I’m inspired today to share with you that the 2018 revenue forecast is in and things look much better than we expected.
The Big Picture
The state’s revenue will exceed our expectations by $1.3 billion over the next two years, which is on top of the $1.05 billion increase we expected after last September’s and November’s forecasts. What’s more, we reduced costs by $200 million!
The Bottom Line
The Legislature has $2.5 billion more in resources than when we adjourned the 2017 session.
What should this mean for Washington?
It should mean tax relief! The Legislature and the governor should hold off on any plans to raise taxes. They don’t need a tax on your gas or home heating fuel. They don’t need a tax on your income on capital gains. They don’t need a higher sales tax. And, they don’t need to tax you for every mile you drive.
Right now, the state has enough money to implement the $1 billion in teacher salary increases in the education funding plan a year early.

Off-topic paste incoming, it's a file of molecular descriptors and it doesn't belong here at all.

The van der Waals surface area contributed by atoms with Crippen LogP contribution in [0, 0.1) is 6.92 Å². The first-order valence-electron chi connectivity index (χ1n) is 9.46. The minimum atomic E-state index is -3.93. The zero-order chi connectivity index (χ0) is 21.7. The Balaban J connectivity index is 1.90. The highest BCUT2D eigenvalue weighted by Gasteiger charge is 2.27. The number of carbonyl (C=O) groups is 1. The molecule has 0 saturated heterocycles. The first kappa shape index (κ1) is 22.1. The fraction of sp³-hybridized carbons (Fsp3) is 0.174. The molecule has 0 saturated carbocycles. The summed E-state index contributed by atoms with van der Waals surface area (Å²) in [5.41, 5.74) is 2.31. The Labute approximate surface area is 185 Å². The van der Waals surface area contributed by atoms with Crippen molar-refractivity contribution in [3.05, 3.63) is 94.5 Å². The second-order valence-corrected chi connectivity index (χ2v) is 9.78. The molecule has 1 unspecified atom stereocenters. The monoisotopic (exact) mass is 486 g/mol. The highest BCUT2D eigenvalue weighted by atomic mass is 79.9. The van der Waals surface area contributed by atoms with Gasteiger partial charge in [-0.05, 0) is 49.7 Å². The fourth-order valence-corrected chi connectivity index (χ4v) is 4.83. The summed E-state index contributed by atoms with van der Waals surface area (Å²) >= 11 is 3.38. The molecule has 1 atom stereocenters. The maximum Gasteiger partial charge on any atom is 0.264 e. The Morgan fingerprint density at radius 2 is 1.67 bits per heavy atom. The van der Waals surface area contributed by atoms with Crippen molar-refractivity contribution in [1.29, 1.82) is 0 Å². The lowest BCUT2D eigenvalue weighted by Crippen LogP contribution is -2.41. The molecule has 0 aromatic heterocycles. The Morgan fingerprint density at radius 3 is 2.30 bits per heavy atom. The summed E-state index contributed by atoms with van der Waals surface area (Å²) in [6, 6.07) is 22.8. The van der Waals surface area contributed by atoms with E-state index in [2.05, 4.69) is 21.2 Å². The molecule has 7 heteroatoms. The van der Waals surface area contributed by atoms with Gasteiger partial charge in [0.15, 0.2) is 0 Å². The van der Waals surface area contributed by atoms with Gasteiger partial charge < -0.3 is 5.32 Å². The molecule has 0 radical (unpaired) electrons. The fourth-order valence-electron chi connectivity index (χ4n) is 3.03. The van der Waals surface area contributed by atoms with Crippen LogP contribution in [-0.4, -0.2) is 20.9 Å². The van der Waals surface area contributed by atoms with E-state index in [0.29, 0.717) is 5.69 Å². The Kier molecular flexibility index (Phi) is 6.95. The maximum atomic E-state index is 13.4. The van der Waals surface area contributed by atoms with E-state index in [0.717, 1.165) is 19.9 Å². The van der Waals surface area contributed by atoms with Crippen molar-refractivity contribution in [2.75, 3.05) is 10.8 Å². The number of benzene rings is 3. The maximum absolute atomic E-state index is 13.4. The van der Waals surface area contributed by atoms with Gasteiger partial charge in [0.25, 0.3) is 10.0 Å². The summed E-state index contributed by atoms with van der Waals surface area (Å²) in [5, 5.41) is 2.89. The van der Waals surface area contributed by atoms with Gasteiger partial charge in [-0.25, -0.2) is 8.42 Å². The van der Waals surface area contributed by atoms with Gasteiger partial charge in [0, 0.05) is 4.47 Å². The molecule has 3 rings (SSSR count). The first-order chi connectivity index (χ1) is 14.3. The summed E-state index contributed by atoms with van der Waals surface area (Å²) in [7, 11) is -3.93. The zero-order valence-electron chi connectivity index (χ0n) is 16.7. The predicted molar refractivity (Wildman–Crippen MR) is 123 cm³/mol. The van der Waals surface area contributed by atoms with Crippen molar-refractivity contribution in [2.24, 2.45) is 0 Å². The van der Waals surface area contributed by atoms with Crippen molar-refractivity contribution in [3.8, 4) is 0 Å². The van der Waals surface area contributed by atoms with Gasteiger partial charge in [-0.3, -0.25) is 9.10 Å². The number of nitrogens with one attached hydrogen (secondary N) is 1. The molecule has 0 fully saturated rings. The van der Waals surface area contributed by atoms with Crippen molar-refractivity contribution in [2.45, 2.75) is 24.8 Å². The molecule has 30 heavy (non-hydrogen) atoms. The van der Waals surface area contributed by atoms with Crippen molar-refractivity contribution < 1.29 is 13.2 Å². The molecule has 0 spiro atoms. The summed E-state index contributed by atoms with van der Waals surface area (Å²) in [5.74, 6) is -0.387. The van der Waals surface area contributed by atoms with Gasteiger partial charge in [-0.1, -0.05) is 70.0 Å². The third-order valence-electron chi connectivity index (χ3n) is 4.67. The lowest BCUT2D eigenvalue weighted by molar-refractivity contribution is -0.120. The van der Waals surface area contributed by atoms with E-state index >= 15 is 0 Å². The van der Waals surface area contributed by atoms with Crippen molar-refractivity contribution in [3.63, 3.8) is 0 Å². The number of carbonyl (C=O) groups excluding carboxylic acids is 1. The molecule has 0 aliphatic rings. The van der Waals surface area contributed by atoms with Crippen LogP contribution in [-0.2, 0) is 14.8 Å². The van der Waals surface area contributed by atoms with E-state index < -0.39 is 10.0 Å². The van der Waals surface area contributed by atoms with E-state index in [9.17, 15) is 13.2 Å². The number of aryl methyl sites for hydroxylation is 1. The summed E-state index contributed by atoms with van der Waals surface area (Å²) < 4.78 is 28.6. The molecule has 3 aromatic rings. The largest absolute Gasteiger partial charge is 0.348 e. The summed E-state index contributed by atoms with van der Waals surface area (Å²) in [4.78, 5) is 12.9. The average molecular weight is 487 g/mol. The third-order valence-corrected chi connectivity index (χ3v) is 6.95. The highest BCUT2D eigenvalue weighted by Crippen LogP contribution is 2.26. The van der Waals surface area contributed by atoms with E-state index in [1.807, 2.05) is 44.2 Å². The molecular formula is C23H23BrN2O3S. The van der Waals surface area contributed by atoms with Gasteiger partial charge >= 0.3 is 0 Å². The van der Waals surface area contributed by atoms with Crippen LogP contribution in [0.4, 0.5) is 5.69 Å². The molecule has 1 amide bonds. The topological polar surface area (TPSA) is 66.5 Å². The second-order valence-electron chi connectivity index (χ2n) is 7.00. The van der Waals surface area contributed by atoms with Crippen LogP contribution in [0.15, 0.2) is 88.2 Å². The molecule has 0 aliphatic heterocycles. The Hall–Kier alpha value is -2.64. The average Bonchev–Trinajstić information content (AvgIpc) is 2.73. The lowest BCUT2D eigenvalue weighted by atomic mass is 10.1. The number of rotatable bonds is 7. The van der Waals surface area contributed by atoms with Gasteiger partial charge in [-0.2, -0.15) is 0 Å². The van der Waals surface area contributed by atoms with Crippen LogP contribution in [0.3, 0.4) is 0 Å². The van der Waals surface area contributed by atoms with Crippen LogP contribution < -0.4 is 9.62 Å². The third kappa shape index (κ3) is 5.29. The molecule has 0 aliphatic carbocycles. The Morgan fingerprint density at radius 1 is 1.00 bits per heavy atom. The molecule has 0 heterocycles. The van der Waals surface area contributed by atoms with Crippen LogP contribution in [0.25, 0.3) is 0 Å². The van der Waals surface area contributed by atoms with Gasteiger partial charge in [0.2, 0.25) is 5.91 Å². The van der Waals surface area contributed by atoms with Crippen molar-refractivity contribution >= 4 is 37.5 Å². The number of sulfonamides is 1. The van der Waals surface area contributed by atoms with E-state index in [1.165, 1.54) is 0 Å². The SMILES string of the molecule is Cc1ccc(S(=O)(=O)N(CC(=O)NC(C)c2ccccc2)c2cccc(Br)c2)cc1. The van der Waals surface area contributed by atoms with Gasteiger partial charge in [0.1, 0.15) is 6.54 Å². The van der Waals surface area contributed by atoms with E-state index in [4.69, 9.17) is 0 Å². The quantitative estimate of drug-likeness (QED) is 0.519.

It has enough money to invest hundreds of millions of dollars in improved mental health care in communities statewide.
It has enough money to boost services for foster care children and the homeless.
It even has enough to lower your car-tab fees that have spiked due to the Sound Transit’s ST3 light rail project.
And it can do all this without reaching further into your pocketbook or tapping the reserves the state needs for a natural disaster or economic downturn.
Insist on nothing less. The state should have to live within it’s means, just as its citizens do. It should make the best use of the revenue surplus and not ask you for even more.
In these final weeks of session, my caucus and I will be advocating for responsible spending toward better care of the most vulnerable people in society and for protecting Washington’s families from higher taxes.
We should continue to look for ways to save money so that we don’t undermine the economic growth seen in our urban areas and make decisions that push that growth into every corner of the state rather than making everyone more beholden to, and reliant on, the government.
Click here to read the forecast materials.